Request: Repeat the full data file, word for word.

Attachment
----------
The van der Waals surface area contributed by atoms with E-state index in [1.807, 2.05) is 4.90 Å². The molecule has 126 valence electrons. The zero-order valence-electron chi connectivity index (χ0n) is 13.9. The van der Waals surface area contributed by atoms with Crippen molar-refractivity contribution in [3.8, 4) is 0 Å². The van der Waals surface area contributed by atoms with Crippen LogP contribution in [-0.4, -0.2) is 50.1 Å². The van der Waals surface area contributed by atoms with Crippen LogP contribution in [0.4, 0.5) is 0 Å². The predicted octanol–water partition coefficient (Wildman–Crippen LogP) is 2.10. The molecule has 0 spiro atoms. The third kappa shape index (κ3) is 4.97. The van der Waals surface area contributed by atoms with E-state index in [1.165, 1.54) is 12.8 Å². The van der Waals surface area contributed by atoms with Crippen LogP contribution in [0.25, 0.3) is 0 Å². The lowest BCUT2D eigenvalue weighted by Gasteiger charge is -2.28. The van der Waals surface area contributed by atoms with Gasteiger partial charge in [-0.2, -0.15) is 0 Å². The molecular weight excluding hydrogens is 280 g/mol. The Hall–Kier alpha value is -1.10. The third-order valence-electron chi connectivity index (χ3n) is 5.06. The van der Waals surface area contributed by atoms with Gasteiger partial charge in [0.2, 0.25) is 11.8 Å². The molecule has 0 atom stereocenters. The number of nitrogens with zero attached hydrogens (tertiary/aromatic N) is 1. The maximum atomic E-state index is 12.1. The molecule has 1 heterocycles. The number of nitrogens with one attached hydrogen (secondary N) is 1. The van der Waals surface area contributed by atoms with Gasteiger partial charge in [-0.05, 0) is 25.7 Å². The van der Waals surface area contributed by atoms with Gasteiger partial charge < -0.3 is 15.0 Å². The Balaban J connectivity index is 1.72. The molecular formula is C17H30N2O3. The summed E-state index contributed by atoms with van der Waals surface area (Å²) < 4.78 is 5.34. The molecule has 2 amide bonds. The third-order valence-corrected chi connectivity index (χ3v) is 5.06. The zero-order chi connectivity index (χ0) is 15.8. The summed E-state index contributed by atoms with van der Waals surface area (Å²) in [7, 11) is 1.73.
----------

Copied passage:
The van der Waals surface area contributed by atoms with E-state index in [1.807, 2.05) is 4.90 Å². The molecule has 126 valence electrons. The zero-order valence-electron chi connectivity index (χ0n) is 13.9. The van der Waals surface area contributed by atoms with Crippen molar-refractivity contribution in [3.8, 4) is 0 Å². The van der Waals surface area contributed by atoms with Crippen LogP contribution in [-0.4, -0.2) is 50.1 Å². The van der Waals surface area contributed by atoms with Crippen LogP contribution in [0.4, 0.5) is 0 Å². The predicted octanol–water partition coefficient (Wildman–Crippen LogP) is 2.10. The molecule has 0 spiro atoms. The third kappa shape index (κ3) is 4.97. The van der Waals surface area contributed by atoms with E-state index in [1.165, 1.54) is 12.8 Å². The van der Waals surface area contributed by atoms with Crippen LogP contribution in [0.25, 0.3) is 0 Å². The lowest BCUT2D eigenvalue weighted by Gasteiger charge is -2.28. The van der Waals surface area contributed by atoms with Gasteiger partial charge in [-0.2, -0.15) is 0 Å². The molecular weight excluding hydrogens is 280 g/mol. The Hall–Kier alpha value is -1.10. The third-order valence-electron chi connectivity index (χ3n) is 5.06. The van der Waals surface area contributed by atoms with Gasteiger partial charge in [0.2, 0.25) is 11.8 Å². The molecule has 0 atom stereocenters. The number of nitrogens with zero attached hydrogens (tertiary/aromatic N) is 1. The maximum atomic E-state index is 12.1. The molecule has 1 heterocycles. The number of nitrogens with one attached hydrogen (secondary N) is 1. The van der Waals surface area contributed by atoms with Gasteiger partial charge in [-0.05, 0) is 25.7 Å². The van der Waals surface area contributed by atoms with Gasteiger partial charge < -0.3 is 15.0 Å². The Balaban J connectivity index is 1.72. The molecular formula is C17H30N2O3. The summed E-state index contributed by atoms with van der Waals surface area (Å²) < 4.78 is 5.34. The molecule has 2 amide bonds. The third-order valence-corrected chi connectivity index (χ3v) is 5.06. The zero-order chi connectivity index (χ0) is 15.8. The summed E-state index contributed by atoms with van der Waals surface area (Å²) in [7, 11) is 1.73.